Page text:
All of this may seem a bit cerebral, but it works. Just ask Hal Finley of Cameco Corporation.
“Having attended two of Ben’s courses—Problem Reporting/Root Cause Analysis and Human Error Prevention—I found the course material well researched and presented in a manner that brought out both the underlying theory and practical applications.
“Our company continues to send employees to Ben’s courses, and has now contracted him to assist with improvements to our investigation and analysis process.”
OK—most of us will admit that human bumbling is at some point a root cause for error. But why is that? Most would probably answer, who knows? But Marguglio be- lieves he has isolated the factors involved. And while it is tempting to refer to them as the seven deadly sins of error commission, Marguglio professionally calls them the seven human error causal factors. He bases this on his review of “literally—and this is not an exaggeration—on hundreds, if not over a thousand problem reports, incident reports, condition reports, etc.”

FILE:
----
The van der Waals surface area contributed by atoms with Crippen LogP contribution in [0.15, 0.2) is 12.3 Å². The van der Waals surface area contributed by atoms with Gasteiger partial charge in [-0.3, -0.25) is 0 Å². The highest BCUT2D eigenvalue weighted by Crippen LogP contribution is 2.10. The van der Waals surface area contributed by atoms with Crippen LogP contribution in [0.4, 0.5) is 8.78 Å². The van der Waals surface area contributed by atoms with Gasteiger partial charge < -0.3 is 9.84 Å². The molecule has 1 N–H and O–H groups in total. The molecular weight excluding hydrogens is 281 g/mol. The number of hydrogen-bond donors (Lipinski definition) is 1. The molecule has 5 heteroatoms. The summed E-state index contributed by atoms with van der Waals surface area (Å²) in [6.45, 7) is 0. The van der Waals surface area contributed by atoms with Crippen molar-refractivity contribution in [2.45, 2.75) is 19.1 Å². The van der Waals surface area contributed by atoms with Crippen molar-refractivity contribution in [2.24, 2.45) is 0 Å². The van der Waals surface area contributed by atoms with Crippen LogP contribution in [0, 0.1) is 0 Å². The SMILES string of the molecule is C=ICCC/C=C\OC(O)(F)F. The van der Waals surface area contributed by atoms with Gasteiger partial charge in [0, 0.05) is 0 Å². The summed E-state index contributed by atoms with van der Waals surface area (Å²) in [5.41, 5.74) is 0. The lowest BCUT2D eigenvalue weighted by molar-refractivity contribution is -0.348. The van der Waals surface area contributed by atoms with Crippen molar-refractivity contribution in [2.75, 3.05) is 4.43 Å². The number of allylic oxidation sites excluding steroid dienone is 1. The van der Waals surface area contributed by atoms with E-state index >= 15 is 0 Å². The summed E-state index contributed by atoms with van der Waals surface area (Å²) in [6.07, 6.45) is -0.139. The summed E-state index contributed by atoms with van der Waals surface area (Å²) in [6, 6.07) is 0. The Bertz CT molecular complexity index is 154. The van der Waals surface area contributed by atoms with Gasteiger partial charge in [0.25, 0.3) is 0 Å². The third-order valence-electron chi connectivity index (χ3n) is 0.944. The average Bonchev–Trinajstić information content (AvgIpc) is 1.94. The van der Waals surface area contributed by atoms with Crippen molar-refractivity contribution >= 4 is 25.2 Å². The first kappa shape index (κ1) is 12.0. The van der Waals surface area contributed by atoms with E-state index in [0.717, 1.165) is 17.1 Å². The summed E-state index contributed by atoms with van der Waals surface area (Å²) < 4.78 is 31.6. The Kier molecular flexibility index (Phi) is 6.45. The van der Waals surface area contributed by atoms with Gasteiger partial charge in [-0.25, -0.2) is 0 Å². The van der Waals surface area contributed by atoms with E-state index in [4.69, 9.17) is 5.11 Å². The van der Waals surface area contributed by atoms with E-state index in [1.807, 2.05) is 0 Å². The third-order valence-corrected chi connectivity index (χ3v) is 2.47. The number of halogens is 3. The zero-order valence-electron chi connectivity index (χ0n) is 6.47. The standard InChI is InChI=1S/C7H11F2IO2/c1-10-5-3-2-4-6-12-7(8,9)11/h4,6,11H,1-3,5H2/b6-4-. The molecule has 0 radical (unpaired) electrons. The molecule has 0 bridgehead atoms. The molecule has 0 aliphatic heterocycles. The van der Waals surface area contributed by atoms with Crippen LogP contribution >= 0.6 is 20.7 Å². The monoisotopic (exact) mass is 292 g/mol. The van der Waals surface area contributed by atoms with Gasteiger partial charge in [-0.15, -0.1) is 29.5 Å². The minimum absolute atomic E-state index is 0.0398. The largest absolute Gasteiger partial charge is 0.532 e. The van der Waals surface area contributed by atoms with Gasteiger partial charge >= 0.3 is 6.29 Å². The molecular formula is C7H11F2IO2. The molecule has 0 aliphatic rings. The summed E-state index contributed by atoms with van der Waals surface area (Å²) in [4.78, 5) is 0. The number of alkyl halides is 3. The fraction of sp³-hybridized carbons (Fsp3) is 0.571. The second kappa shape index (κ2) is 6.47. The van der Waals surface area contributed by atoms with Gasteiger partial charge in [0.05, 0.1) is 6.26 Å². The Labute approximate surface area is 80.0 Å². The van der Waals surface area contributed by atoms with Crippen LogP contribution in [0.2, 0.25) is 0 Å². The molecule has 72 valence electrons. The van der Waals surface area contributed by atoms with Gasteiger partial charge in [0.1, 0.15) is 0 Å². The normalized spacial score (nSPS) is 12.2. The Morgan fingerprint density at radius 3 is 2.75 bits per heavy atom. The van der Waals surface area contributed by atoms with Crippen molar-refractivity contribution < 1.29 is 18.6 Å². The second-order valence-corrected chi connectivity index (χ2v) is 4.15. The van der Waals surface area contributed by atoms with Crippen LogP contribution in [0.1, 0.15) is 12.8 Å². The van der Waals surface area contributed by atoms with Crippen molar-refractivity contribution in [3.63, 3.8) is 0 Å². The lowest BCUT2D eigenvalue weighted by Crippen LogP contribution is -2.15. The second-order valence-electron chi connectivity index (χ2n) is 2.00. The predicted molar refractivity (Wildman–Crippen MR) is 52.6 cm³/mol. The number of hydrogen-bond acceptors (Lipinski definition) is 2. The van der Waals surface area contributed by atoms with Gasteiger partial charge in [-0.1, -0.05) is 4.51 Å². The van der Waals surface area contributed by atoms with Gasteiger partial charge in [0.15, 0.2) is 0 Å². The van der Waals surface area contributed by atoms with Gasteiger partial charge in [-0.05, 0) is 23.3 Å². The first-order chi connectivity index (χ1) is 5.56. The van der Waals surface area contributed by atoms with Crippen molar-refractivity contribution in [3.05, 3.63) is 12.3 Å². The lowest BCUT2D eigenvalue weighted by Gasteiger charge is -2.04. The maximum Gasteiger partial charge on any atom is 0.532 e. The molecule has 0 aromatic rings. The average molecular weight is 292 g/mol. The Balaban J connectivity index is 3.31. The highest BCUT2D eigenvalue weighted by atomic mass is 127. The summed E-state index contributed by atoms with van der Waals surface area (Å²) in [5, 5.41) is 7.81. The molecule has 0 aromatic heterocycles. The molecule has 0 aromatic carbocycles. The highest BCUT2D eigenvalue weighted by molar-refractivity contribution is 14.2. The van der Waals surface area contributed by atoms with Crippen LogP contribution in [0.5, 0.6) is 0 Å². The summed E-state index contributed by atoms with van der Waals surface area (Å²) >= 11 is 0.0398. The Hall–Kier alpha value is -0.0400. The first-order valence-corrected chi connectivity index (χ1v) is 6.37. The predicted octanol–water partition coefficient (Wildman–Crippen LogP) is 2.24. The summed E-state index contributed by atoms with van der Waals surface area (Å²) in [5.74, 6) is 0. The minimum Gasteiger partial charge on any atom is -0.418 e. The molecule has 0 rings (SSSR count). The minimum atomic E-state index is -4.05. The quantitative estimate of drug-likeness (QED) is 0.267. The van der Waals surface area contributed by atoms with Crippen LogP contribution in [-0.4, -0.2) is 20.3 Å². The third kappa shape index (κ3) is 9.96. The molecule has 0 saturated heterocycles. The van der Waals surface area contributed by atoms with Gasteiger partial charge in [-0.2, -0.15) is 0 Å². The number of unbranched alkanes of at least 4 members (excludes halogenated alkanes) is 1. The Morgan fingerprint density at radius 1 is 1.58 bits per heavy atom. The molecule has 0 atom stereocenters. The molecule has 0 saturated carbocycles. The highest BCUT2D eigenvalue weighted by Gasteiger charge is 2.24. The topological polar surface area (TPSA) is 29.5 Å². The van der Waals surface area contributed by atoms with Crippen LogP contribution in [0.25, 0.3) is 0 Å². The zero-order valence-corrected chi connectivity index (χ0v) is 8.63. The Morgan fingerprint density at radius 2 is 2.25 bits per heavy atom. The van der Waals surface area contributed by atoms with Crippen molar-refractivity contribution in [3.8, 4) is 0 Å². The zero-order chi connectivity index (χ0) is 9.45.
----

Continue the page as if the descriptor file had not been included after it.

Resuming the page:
His seven human error causal factors are:
In Marguglio’s view, the most important conclusion ascribed to the above is that an understanding of them is paramount when attempting to identify human error causal factors and when doing root cause analysis.
Looking at these factors should prompt a question regarding training. And while training is certainly important and beneficial, it is not a panacea in Marguglio’s world.